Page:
- Discharge rate among the Medicare population for diagnoses that are amenable to non-hospital based care.
Preventable Hospitalizations is a measure of the discharge rate of Medicare enrollees aged 65 to 99 years with full Part A entitlement and no health maintenance organization (HMO) enrollment from hospitals for ambulatory care-sensitive conditions. Ambulatory care–sensitive conditions are optimally treated with outpatient care, potentially preventing the need for hospitalization or conditions in which early intervention can prevent complications or more severe disease. These conditions are based on ICD-9-CM diagnosis codes and include: convulsions, chronic obstructive pulmonary disease (COPD), bacterial pneumonia, asthma, congestive heart failure (CHF), hypertension, angina, cellulitis, diabetes, gastroenteritis, kidney/urinary infection, and dehydration. The 2014 ranks are based on 2012 data from The Dartmouth Atlas of Health Care.
The rate of preventable hospitalizations ranges from a low of 28.2 discharges per 1,000 Medicare enrollees in Hawaii to over 90 discharges per 1,000 Medicare enrollees in Kentucky and West Virginia. The national average is 62.9 discharges per 1,000 Medicare enrollees, down from 64.9 discharges last year. The decline in preventable hospitalizations has been relatively steady over the last 13 years from a rate of 82.5 discharges per 1,000 Medicare enrollees in the 2001 Edition.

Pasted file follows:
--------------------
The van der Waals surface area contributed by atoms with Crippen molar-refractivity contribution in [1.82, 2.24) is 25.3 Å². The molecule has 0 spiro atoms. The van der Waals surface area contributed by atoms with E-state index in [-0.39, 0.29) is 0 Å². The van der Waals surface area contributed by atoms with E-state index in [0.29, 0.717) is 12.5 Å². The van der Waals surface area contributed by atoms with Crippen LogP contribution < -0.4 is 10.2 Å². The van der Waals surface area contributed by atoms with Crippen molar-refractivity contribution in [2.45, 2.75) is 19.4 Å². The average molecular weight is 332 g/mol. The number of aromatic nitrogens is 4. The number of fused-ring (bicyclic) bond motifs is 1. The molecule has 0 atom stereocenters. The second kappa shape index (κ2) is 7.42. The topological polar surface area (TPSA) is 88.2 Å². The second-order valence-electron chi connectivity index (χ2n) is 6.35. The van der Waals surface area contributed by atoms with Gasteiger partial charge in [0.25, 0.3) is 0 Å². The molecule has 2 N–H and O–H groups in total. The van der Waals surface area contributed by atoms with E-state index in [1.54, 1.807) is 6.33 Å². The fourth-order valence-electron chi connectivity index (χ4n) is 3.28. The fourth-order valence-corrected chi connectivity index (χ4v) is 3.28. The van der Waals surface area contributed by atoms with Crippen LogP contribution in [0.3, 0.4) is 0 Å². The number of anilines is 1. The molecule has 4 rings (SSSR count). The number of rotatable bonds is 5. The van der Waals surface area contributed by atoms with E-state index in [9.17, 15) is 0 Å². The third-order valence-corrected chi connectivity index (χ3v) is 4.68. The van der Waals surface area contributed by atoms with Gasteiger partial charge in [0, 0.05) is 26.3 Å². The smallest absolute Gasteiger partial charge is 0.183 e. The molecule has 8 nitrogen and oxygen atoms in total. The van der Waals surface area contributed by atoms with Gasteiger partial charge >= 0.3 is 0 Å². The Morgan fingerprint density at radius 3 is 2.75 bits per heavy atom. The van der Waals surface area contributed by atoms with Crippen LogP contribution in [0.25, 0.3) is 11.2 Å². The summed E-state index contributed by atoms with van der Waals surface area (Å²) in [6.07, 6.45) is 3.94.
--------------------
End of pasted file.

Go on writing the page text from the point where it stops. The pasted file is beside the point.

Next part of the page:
Preventable hospitalizations reflect how efficiently a population uses the various health care delivery options as well as the quality of the primary health care received. Preventable hospitalizations often occur as a result of a failure to treat conditions early in an outpatient setting due to limited availability. These discharges are also highly correlated with general admissions and reflect the tendency for a population to overuse the hospital setting as a site for care. Preventable hospitalizations are more common in those who are uninsured, which often leads to large unpaid medical bills. They also financially burden health care systems, as these hospitalizations could have been avoided with earlier less costly interventions. Hospital care makes up the largest component of health care spending in the United States, totaling over $750 billion. Of that total, $25 billion is directly attributed to preventable hospitalizations.
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 Nyweide DJ, Anthony DL, Bynum JP, et al. Continuity of care and the risk of preventable hospitalization in older adults. JAMA Intern Med. 2013;173(20):1879-1885.